Dental Guides

When to Seek Emergency Dental Care

A dental emergency refers to any severe damage, injury or trauma to your gums or teeth that require you to seek immediate medical attention. This may lead to fractured, dislodged, cracked or broken teeth. Or, lacerated, bleeding or infected gums.

It’s crucial to understand what type of oral trauma or injuries need emergency dental care. This way, you’ll minimize the risk of permanent dental damage, as well as avoid extensive and costly treatments later on.

Here’s a rundown of common dental emergencies that you need to be aware of, and what to do in the meanwhile.

Broken, chipped or cracked teeth

Cracked, chipped, fractured, and broken teeth — these are the common forms of mouth injuries, and they can occur at any time of the day. They can result from a collision, sports-related injury, or any other physical trauma. In some cases, your tooth can get chipped if you bite too hard on a tough piece of food.

If it’s a minor crack or fracture, you may not have to see a dentist right away. Regardless, it is recommended that you take warm saltwater and rinse your mouth thoroughly. Any broken tooth pieces should be rinsed, too.

More importantly, applying a cold, wet compress externally to areas (lips, cheek, mouth, etc) close to the affected tooth will help alleviate pain as well as prevent swelling or inflammation. If the chipped or broken tooth starts bleeding, press down a wet tea bag or gauze for at least 10 minutes, or until it stops bleeding.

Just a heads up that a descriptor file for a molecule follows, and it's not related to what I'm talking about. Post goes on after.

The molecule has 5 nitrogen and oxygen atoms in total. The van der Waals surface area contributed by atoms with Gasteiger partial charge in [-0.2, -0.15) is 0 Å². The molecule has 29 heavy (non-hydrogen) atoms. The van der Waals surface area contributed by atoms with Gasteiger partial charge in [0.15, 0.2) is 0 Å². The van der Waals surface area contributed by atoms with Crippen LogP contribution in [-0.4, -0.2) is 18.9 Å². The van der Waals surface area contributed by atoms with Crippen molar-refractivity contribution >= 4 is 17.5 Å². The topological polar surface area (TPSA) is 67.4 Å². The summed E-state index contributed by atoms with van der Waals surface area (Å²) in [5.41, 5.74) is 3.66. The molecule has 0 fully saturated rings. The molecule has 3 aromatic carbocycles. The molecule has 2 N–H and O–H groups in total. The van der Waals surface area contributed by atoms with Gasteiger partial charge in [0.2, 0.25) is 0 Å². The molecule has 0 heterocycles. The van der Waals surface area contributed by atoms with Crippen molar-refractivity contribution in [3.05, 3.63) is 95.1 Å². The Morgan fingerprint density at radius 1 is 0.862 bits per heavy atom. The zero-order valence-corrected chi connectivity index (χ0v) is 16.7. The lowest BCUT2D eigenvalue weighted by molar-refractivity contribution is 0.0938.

Seek emergency dental care as soon as possible, for example, visit Lifestyle Dental Preston, UK to know more about this.

Knock-out teeth

If your tooth is knocked out completely, try to stay calm. Whatever you do, be extremely cautious not to swallow it. Retrieve the tooth by handling it by the crown (the area that’s always exposed) and rinse it with warm saltwater if it has some dirt.

If possible, place it back in the original position and bite or hold it down with a wet tea bag or gauze. See your dentist immediately.

Tooth pain (toothache)

Oral pain is quite common, but persistent toothaches require immediate dental care. First, rinse your mouth with warm (or salty) water. If it’s swollen, use a cold press to subside the swelling and relief aching. See a dentist ASAP.

Oral abscesses

An abscess is an oral infection that affects especially the gums, in between teeth, and the root of a tooth. If not addressed early, abscesses can cause severe tissue damage, tooth decay, and chronic pain. You shouldn’t ignore it - visit your dentist the soonest.

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